Expat Alien: My Global Adventures: Chapter 5 - Baltimore Post-ExaminerBaltimore Post-Examiner

Expat Alien: My Global Adventures: Chapter 5

By the time Kathleen was 18 she had lived on five continents. When she starts college in California, she experiences severe “reverse” culture shock. She talks about traveling around Europe, seeing the sites from London to Athens, hiking up Swiss mountains, and living in Africa. She survived a plane crash, a coup d’etat in Burma, earthquakes in Mexico, driving through the Andes in Columbia and army ants in Nigeria. Her college peers talk about football games, high school proms and television shows she never heard of. She can’t relate to them at all and they think she is bragging about all the places she has been. It is like an alien landed in their dorm room talking about visiting the rings of Saturn. Follow Kathleen on her journey through the ups and downs of being a Third Culture Kid.  Read the previous chapters here.

expatFor the next few weeks we will publish a few chapters of her book. We encourage you to purchase the entire book. You can get the paperback or digital format for Kindle, or  the Nook from Amazon. and Barnes and Noble.

  • Paperback edition sells for $15.95
  • Kindle/Nook editions sell for $9.95

State Agricultural Institute, Pyinmana

My father was always curious about the school he started in Burma and wanted to know if it survived given the difficult times Burma was experiencing.  In 1971 he was able to get a visa and go for a visit.  He arrived almost 19 years to the day from his first arrival in Burma.

He had written to a few people of his visit and U Thein Han, former Ford Foundation General Services officer and Ko Paul Sa from Pyinmana were at the airport to meet him.

Not much had changed in Burma since he had left.  The only difference he noted was that the train to Pyinmana ran on time and live chickens were no longer allowed in the compartment.  The countryside and villages looked the same.

He remembers:

“The countryside looked the same as years ago. This was the only place I had ever been where I had the feeling that nothing had changed (expect the trains ran on time).  The people dressed exactly as before, and even foreign educated Burmese still wore the same traditional dress as the villagers who had never left home.  The villages were the same with their raised bamboo houses and thatched roofs surrounded by lush green plants to hide the dirt and garbage.  Round-faced smiling children still ran down to see the trains go by while oxcart drivers patiently and passively waited at the crossings with their loads of rice, sugarcane or timber.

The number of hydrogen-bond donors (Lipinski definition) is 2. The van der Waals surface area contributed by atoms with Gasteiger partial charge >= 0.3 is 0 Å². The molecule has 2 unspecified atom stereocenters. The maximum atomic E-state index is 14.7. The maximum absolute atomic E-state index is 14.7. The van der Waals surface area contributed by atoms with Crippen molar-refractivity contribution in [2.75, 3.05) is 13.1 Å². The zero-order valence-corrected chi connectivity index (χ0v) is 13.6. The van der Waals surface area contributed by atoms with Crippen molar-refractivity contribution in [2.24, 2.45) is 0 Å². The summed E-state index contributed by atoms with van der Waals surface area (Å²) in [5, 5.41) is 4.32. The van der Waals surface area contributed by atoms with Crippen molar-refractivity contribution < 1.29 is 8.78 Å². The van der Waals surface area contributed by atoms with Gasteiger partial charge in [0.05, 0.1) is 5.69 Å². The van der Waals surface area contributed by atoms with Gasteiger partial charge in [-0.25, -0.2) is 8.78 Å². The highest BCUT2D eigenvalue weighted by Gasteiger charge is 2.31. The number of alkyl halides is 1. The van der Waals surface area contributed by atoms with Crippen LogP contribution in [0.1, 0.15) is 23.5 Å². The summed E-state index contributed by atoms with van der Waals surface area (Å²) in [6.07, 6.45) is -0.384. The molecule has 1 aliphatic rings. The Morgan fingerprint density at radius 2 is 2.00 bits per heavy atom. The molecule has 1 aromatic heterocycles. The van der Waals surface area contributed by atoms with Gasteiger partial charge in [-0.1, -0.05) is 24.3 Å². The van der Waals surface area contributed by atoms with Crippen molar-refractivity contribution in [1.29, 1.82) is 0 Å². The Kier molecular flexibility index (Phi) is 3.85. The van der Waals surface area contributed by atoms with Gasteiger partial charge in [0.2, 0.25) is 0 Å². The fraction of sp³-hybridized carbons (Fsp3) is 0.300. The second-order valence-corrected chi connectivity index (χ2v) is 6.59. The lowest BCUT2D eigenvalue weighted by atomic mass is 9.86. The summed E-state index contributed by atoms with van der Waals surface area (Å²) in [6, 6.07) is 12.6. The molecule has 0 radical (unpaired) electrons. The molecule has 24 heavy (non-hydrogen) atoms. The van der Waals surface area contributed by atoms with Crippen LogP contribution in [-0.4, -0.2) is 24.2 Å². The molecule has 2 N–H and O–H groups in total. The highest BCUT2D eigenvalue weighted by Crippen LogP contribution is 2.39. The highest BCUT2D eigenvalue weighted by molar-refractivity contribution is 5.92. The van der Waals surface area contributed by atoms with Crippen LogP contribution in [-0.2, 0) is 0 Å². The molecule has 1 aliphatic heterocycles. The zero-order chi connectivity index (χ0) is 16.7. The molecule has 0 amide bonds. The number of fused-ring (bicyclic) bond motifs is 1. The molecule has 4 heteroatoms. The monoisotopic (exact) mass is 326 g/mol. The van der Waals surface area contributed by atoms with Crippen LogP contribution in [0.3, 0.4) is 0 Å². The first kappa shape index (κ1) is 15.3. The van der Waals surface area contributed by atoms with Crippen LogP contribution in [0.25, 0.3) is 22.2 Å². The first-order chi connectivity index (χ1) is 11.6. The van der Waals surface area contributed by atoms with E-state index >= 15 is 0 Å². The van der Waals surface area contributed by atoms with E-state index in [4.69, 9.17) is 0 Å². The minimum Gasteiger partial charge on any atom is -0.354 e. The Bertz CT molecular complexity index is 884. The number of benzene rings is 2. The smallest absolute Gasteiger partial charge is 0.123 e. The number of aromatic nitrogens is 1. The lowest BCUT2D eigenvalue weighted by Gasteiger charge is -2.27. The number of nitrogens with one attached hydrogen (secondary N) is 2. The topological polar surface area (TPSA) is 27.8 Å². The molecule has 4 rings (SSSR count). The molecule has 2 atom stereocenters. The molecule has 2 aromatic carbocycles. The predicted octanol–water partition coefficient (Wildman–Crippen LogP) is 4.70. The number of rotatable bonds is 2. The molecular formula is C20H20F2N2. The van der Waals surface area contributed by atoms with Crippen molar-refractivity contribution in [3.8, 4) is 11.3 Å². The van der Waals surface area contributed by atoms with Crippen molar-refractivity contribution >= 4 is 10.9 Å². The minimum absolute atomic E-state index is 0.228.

About 15 staff members from the Institute met me at the station in Pyinmana.  We climbed into the old red and green station wagons and it seemed for a moment as if I had never been away.

When the Institute started, there were 4 Burmese professional staff members and me.  Later, the foreign advisory group expanded to 5, none of whom remained less than 5 years.  Now the staff numbered 24, and 20 of these were former students of mine, most of who had gone abroad after finishing at Pyinmana to obtain their degrees either in the Philippines or the United States.  Over 800 students had graduated from the Institute and the student body included a number of women.”

As of 2004, the Institute had evolved into a full 4-year college of agriculture and had over 2,000 graduates.

 

 


About the author

Kathy Gamble

Kathleen Gamble was born and raised overseas and has traveled extensively. She has a BA in Spanish and has worked in publishing, printing, desktop publishing, translating, and purchasing. She also designs and creates her own needlepoint. She started journaling at a young age and her memoir, Expat Alien, came out of those early journals. Over the years she has edited and produced an American Women’s Organization cookbook in Moscow, Russia, and several newsletters. Her first book, Expat Alien, was published in 2012 and she recently published a cookbook, 52 Food Fridays, both available on Amazon.com. You can also follow her blog at ExpatAlien.com. Contact the author.
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